Why Acceptance is Required for Change
by Jordan Myska Allen, a lover of life and entrepreneur. He acts as a psychological, spiritual, and professional consultant and practices applied integral thinking.
In “Awareness is Love,” we discussed fully engaging the moment and loving what is. I mentioned that it was not a happiness strategy, but nevertheless a friend asked the question: How do we get rid of the bad if we accept it in ourselves?
The Distinction Between Acceptance and Agreement
In her new book Everything Is Workable: A Zen Approach to Conflict Resolution, Zen teacher and conflict mediator Diane Musho Hamilton answers this question perfectly.
“How can we grant legitimacy to a perspective that asserts homosexuals should be exiled from society or a young woman should be stoned to death for a sexual experience? The answer is to learn to make a hard and fast distinction between acknowledging the existence of a perspective and agreeing with or condoning it. We often refuse to listen to a perspective for fear it will be interpreted as agreement.”
As she points out, it is extremely important when to distinguish between acceptance and agreement. These two concepts might be hardwired together in our brains from early days when human survival was constantly threatened, but most of us live in a different context and have the opportunity to separate these out, taking conscious control of our experience.
Acceptance Provides Choice
Acceptance is acknowledging the existence of a perspective instead of denying it. Acceptance allows for choice, opening options that previously were unconscious. For example when you are thirsty, accepting the fact that you are thirsty gives you the choice to drink something, or risk further dehydration. If you ignore the perspective of thirst, you automatically choose dehydration.
Agreement with an action or feeling is different. It starts with acceptance but goes further, allowing the thing to continue. Agreement leads to an action. It limits people to one very specific choice—the choice to do nothing to change what is.
The question “how do we get rid of the bad if we accept it?” assumes that acceptance limits choice by equating it with agreement. This is our default way of operating.
Recognizing that acceptance does not equal agreement, does not require any particular action, and therefore gives us more options of how to respond to what we are accepting, is the first step to undoing the habitual way of thinking that keeps us locked into patterns we want to escape.
How Can You Change Something You Have Not Accepted?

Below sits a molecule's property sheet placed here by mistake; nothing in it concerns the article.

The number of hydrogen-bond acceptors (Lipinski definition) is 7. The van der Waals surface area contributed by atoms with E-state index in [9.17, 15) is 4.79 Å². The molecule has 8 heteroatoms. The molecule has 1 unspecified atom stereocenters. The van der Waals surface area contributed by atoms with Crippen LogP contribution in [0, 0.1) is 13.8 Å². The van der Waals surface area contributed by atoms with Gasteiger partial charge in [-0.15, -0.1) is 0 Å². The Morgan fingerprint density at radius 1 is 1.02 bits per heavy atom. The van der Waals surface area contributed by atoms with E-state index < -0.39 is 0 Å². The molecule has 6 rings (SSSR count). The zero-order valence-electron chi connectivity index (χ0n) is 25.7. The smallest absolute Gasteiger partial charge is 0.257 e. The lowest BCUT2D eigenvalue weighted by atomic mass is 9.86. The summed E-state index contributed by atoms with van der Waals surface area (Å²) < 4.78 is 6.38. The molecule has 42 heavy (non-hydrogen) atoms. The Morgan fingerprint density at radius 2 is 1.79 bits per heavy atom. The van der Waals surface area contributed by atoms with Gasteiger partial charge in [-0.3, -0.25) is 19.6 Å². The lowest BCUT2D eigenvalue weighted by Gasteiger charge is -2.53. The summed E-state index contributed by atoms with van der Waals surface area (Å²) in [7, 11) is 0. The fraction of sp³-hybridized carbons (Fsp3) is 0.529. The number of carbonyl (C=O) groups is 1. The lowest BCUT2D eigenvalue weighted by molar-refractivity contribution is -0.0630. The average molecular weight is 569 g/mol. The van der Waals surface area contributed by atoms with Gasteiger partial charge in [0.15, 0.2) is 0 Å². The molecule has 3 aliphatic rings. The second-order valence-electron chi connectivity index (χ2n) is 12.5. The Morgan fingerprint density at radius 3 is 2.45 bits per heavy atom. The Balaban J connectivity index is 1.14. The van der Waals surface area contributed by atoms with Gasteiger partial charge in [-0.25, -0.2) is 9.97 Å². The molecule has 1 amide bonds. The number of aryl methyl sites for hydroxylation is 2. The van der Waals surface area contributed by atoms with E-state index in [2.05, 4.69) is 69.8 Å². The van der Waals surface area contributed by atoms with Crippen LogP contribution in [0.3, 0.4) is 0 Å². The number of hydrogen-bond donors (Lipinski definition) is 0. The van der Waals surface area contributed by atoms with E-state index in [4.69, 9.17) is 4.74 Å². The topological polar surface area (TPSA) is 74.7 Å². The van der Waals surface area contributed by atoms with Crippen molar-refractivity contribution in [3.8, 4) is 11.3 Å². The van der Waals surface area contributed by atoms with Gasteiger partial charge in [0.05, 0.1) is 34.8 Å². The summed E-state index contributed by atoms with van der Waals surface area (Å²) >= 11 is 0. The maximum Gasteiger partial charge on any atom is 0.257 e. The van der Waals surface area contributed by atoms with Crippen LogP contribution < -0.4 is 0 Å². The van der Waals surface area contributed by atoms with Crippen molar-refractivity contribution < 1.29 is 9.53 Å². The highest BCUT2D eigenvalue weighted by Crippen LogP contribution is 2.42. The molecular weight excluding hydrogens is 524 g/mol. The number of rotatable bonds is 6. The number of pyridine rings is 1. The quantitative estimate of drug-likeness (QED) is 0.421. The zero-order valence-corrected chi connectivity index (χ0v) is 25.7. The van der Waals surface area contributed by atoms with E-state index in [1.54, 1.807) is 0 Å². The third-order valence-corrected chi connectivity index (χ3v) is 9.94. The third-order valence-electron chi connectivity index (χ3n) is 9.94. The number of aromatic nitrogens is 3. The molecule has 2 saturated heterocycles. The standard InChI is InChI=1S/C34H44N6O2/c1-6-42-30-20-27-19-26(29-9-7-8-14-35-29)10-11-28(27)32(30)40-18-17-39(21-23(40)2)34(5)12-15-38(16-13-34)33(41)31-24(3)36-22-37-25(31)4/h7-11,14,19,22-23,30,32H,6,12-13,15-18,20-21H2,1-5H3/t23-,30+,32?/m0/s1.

Acceptance of another person’s perspective acknowledges the validity of their point of view regardless of its objective truth or accuracy. This kind of respect for the other person’s experience is a necessary foundation for working with them. Just like ignoring thirst leads to dehydration, ignoring another person’s perspective inevitably leads to misunderstanding and frustration.
Similarly there are perspectives inside of us—parts or voices in our self system—that need to be acknowledged if we want to live peaceful, happy, meaningful lives. We cannot get rid of them without acknowledging them. Ignoring them will lead to emotional dehydration, causing unnecessary stress.
This is why the first step in addiction recovery is admitting that one is powerless over their addiction. Without taking this step, recovery is nearly impossible. How can you stop something you refuse to admit is happening? The same is true of getting rid of anything bad. You, ironically, must accept it first.
Riding the Wave
One way to think of this is that the thing we deem “bad” is simply a wave of energy. If you are stuck in the ocean without a surfboard, without the skills to catch and ride the wave, it is a terrifying force of destructive power.
If instead you acknowledge the wave and have the tools and skills to ride it, you channel that power into something beautiful.
Seeing this way, we can start to play with the small waves, learning how to surf little annoyances, frustrations and temptations instead of being overcome by them. We develop our own style and technique through experience while soaking up advice and tips from the pros—those before and around us who seem to be riding the “bad” waves with ease and delight. Then before we know it we are using the legitimately bad things in our life for good, finding the perfect stance to let their power transform ourselves and others in positive ways.
Summing Up the Process
Back to the original question—how do we get rid of the bad?
(1) We can either ignore or accept what we call “bad,” which determines our internal attitude toward that part of us.
(2a) If we ignore the “bad” we repress it, and have no control over how and when it will rear its ugly head. We live in unconscious conflict with ourselves.
(2b) If we instead accept the “bad,” acknowledging its existence, we get the choice of how to respond to it.
(3) Now we have a variety of options for actions to take, such as indulging the bad, reframing it, investigating it, finding some other outlet for it that contributes to society, meditating on it, asking for help, getting professional help, etc. Acceptance allows us to ride the wave.